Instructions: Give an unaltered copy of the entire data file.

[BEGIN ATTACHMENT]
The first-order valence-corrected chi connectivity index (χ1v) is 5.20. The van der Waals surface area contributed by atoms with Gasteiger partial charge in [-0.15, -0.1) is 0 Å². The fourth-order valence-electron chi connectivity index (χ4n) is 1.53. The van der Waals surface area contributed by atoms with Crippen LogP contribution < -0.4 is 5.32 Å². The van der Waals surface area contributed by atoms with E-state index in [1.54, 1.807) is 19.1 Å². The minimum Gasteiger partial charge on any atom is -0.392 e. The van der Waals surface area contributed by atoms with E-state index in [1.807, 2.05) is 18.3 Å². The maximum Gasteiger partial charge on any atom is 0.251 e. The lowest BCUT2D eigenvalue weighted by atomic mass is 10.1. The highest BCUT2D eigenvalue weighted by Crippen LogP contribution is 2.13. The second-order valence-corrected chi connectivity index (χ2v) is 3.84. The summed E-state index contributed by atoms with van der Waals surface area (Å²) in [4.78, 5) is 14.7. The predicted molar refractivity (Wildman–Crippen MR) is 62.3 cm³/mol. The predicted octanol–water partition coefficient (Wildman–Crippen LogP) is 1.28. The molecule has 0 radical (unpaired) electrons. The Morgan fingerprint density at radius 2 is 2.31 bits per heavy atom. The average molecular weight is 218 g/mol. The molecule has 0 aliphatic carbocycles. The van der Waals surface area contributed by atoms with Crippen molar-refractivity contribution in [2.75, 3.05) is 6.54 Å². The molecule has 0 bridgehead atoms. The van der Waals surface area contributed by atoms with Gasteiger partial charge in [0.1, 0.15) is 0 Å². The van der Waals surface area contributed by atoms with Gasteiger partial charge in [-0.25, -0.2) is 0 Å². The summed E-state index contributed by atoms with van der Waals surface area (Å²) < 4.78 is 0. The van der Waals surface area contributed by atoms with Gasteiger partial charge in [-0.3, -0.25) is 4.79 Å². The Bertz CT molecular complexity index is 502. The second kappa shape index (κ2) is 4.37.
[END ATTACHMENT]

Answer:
The first-order valence-corrected chi connectivity index (χ1v) is 5.20. The van der Waals surface area contributed by atoms with Gasteiger partial charge in [-0.15, -0.1) is 0 Å². The fourth-order valence-electron chi connectivity index (χ4n) is 1.53. The van der Waals surface area contributed by atoms with Crippen LogP contribution < -0.4 is 5.32 Å². The van der Waals surface area contributed by atoms with E-state index in [1.54, 1.807) is 19.1 Å². The minimum Gasteiger partial charge on any atom is -0.392 e. The van der Waals surface area contributed by atoms with E-state index in [1.807, 2.05) is 18.3 Å². The maximum Gasteiger partial charge on any atom is 0.251 e. The lowest BCUT2D eigenvalue weighted by atomic mass is 10.1. The highest BCUT2D eigenvalue weighted by Crippen LogP contribution is 2.13. The second-order valence-corrected chi connectivity index (χ2v) is 3.84. The summed E-state index contributed by atoms with van der Waals surface area (Å²) in [4.78, 5) is 14.7. The predicted molar refractivity (Wildman–Crippen MR) is 62.3 cm³/mol. The predicted octanol–water partition coefficient (Wildman–Crippen LogP) is 1.28. The molecule has 0 radical (unpaired) electrons. The Morgan fingerprint density at radius 2 is 2.31 bits per heavy atom. The average molecular weight is 218 g/mol. The molecule has 0 aliphatic carbocycles. The van der Waals surface area contributed by atoms with Crippen molar-refractivity contribution in [2.75, 3.05) is 6.54 Å². The molecule has 0 bridgehead atoms. The van der Waals surface area contributed by atoms with Gasteiger partial charge in [0.1, 0.15) is 0 Å². The van der Waals surface area contributed by atoms with Gasteiger partial charge in [-0.25, -0.2) is 0 Å². The summed E-state index contributed by atoms with van der Waals surface area (Å²) < 4.78 is 0. The van der Waals surface area contributed by atoms with Gasteiger partial charge in [-0.3, -0.25) is 4.79 Å². The Bertz CT molecular complexity index is 502. The second kappa shape index (κ2) is 4.37.